By Eric Watkins
Middle East Correspondent
NICOSIA, Nov. 19 -- JGC Corp. of Japan has awarded subcontracts to three international companies for construction works at Oman's Sohar refinery 250 km northwest of Muscat.
Chicago Bridge & Iron Co. (CB&I) of the US received a $50 million contract for engineering, material supply, fabrication, construction, testing, painting, and insulation of 55 miscellaneous storage tanks, 16 spheres, and one elevated water storage tank.
Athens-based Consolidated Contractors International Co. won a $140 million contract to construct and install civil, mechanical, and electrical units, and India's Dodsal & Co. received a $30 million contract for civil works outside the refinery.
Under terms of the contracts, all work is to be completed by early 2006. Refinery start-up is slated for May 1, 2006.
In May 2003, Oman awarded JGC a contract worth $879 million to construct the refinery (OGJ Online, May 20, 2003). JGC will perform the design, procure materials, and manufacture and test facilities for making gasoline, diesel, and liquefied petroleum gas.
The planned refinery will have a crude unit with a capacity of 116,400 b/d and a production capacity of 51,000 b/d of gasoline and 30,000 b/d each of diesel and fuel gas. Sohar also will have a residue fluid catalytic cracking unit with a capacity of 75,260 b/d.
On a visit to the site at the start of construction last month, Oman's Minister of Oil and Gas Mohammed bin Hamad Al Romhi said the Sohar refinery would provide refined oil products for export as well as for domestic requirements. He said BP PLC has agreed to purchase 90% of the refinery's output for 10 years.
The Sohar refinery project also will provide raw material for the planned $200 million Oman polypropylene plant (OPP). The OPP project is a joint venture of state-run Oman Oil Co. (OOC) 60%, South Korea's LG Engineering 20%, and ABB Lummus of Holland 20%.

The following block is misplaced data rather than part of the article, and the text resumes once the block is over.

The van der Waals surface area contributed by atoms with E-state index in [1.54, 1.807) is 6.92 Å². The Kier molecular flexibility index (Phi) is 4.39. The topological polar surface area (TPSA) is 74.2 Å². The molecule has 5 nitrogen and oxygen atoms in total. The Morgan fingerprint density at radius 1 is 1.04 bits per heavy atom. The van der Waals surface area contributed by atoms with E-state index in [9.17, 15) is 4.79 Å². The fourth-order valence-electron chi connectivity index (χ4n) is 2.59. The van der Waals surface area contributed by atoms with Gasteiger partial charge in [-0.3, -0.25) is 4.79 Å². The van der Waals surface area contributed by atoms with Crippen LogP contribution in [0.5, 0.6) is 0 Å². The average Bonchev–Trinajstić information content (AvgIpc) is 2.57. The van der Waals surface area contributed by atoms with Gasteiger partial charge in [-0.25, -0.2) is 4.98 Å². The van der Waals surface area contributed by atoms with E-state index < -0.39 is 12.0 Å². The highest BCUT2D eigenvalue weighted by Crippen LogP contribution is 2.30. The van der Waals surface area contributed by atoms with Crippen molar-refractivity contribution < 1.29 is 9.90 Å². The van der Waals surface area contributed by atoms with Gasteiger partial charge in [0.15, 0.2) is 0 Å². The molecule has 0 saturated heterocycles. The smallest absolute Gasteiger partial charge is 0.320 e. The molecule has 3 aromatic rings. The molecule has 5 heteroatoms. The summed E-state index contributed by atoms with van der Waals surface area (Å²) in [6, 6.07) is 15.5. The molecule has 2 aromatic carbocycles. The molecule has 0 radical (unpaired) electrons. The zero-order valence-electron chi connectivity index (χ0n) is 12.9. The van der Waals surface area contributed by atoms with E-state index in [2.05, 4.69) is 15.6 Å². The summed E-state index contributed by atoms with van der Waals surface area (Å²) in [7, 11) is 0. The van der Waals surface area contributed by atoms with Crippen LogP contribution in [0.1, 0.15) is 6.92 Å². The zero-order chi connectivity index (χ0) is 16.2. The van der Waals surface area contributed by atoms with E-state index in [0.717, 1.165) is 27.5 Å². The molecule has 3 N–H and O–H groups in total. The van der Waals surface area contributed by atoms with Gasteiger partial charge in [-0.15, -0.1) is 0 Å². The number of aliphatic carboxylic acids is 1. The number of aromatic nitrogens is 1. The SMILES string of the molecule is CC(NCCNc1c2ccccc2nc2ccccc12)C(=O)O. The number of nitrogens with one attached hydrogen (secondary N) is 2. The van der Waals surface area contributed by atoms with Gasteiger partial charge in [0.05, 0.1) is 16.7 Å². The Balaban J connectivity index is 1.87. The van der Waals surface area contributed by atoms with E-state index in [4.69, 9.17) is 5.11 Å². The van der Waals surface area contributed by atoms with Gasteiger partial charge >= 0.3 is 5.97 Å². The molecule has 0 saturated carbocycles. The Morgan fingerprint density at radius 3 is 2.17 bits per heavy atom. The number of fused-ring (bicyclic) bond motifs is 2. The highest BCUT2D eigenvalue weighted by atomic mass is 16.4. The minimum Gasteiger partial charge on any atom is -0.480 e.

"We expect financial close before the end of the year and are targeting a debt, equity ratio of 90:10 which shows investor confidence in the Omani economy, in particular, and the region in general," OOC Deputy CEO Ahmed al-Wahaibi told French news agency AFP in October.
"Total project costs, including financing costs during the construction phase, come to $1.205 billion," Ahmed said.
"LG will off-take the polypropylene and we envisage that they will market this mainly in the Far East where there is a growing demand, especially in China," he said, noting that LG has a strong presence in the Chinese petrochemical market.
Meanwhile, five international companies submitted bids in October for a project management contract to supervise construction of a 220 km crude oil pipeline to the Sohar refinery from the existing refinery in Muscat. The pipeline will have a capacity of 100,000 b/d of a mixture of crude oil and long residue.
Companies bidding on the pipeline include Mott MacDonald of the UK, ILF Consulting Engineers of Munich, Tebodin BV of The Netherlands, and Canadian companies Veco Engineering and Electrowatt Engineering. The bids reportedly range from 660,000 rials submitted by Mott MacDonald to 1.4 million rials from Veco Engineering.
The Sohar refinery is owned jointly by the Sultanate of Oman and state-run OOC